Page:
A new University of Alabama at Birmingham study shows that, when older cancer patients were paired with trained nonmedical professionals in the form of ‘lay navigators,’ there was significant decline in health care resource utilization and Medicare costs, providing an innovative model in transitioning to value-based health care on a national scale.
In cancer care delivery, costs are expected to rise to $173 billion per year by 2020, due in part to the aging population and high expenses associated with caring for geriatric patients.
The study, published today in JAMA Oncology, zeroes in on the influence of lay navigation on Medicare spending and resource use, such as emergency room visits, hospitalizations, intensive care admissions and chemotherapy in the last two weeks of life, to determine the financial implications on the health care system.
“This study provides hard-core evidence that we can reduce inefficiency and duplication of services, and at the same time make it easier for people to get the cancer care they need,” said Edward Partridge, M.D., director of the UAB Comprehensive Cancer Center and principal investigator on the study. “Unlike the traditional fee-for-service approach, where doctors and hospitals are paid based on the number of health care services they deliver, such as tests and procedures, the lay navigation program is a value-based approach that puts patients at the center, employing evidence-based medicine that takes into account each patient’s wishes and preferences.”
Over a three-year period, from 2012-2015, the observational study examined 12,428 geriatric patients, age 65 and older, enrolled in the Patient Care Connect Program through the UAB Health System Cancer Community Network, which includes 12 community cancer centers across Alabama, Georgia, Florida, Mississippi and Tennessee.
Comparisons and differences were analyzed between 6,214 navigated and 6,214 non-navigated patients. The primary exposure was contact with a patient navigator who was guided by distress screenings that assessed practical, informational, financial, familial, emotional, spiritual and physical concerns. Navigated patients were matched to non-navigated patients on age, race, sex, cancer acuity, comorbidity and pre-enrollment characteristics.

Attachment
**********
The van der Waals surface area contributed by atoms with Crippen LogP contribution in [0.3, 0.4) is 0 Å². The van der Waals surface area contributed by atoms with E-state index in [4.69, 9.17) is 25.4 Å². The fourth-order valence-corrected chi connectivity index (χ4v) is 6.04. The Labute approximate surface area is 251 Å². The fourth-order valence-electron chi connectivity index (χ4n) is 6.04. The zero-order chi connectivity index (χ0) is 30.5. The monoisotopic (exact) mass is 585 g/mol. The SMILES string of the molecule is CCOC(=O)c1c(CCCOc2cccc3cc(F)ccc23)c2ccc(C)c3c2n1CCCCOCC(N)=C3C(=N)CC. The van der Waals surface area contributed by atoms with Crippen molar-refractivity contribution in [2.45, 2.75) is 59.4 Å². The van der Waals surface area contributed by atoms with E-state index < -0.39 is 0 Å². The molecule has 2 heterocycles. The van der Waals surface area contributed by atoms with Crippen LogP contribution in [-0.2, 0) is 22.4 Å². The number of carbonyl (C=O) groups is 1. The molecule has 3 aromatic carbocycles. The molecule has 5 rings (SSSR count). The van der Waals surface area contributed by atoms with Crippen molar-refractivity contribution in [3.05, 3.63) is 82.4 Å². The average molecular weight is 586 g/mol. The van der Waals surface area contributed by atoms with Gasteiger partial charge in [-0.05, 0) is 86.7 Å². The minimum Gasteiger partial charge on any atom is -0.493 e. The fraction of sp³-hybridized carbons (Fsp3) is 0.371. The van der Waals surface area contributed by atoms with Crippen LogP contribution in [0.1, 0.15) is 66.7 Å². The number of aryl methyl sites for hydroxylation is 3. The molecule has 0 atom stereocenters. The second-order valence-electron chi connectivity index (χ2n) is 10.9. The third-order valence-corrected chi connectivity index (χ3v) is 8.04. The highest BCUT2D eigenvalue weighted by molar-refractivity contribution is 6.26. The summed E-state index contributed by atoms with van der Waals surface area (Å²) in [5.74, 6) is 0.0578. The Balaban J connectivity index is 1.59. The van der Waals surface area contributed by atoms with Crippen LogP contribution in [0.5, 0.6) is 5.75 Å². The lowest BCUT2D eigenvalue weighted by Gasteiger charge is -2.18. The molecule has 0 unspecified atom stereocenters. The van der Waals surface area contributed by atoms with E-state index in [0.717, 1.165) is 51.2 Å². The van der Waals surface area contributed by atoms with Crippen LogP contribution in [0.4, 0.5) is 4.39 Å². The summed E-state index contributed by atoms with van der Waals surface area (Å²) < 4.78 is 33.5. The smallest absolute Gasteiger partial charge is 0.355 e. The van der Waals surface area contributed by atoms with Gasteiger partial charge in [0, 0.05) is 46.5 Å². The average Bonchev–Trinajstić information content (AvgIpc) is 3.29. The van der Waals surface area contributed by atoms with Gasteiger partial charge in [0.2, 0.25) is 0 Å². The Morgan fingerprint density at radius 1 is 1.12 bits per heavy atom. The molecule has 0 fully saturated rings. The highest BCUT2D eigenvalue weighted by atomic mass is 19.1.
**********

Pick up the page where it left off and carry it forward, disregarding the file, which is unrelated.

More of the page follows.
The study found total costs declined by $781.29 more per quarter per navigated patient for an estimated $19 million decline per year across the network. Inpatient and outpatient costs had the largest decline with $294 and $275, respectively, per patient per quarter. Emergency room visits, hospitalizations and intensive care unit admissions decreased per quarter by 6 percent, 7.9 percent and 10.6 percent, respectively.
“What we know for sure is that our lay navigators have a positive effect on our patients and engage them in their health care, which can be increasingly complex,” said Gabrielle Rocque, M.D., medical director of the PCCP and lead author on the study. “The extra layer of support that navigators provide can make a big difference. We have patients who tell us that they never would have made it through their treatment without their navigator.”
UAB has an established history of utilizing a variety of navigation programs and has found them to improve access to care, enhance coordination of care and overcome barriers to timely, high-quality health care. While most navigation programs focused on early detection and the initial management of care, the PCCP focuses on the whole continuum of care from diagnosis through survivorship to end of life, and in an age group with high symptom burdens, who experience more hospitalizations and incur higher medical costs.
“Using lay navigation is a low-cost strategy to meet the demand for navigation services,” said Rocque, assistant professor in the UAB Division of Hematology and Oncology and associate scientist at the UAB Comprehensive Cancer Center. “When done right, lay navigators can take the time-consuming pressure off the nurses and medical team through frequent telephone communication and preventive, proactive approaches that lead to earlier identification and management of symptoms.”
Despite clear benefits to patients from navigation, programs have struggled because of a lack of financial support. The PCCP helps make a financial case to organizational leadership that a navigator can manage a caseload of about 150 patients per quarter and can target high-risk, high-cost patients and patient care. Navigators are uniquely positioned to meet the needs of high-risk patients because they can engage patients in the hospital, in multiple clinics and by telephone. Navigators connect patients and their caregivers to appropriate resources across multiple disciplines, in different health care settings and within the community at large.
“Programs such as the Affordable Care Act are driving improvements in mandating better care with lower costs, and that is a good thing,” Partridge said. “And this study is a step in the right direction in that we have a definitive assessment of impact that can provide opportunities for improvement nationally and systemwide.”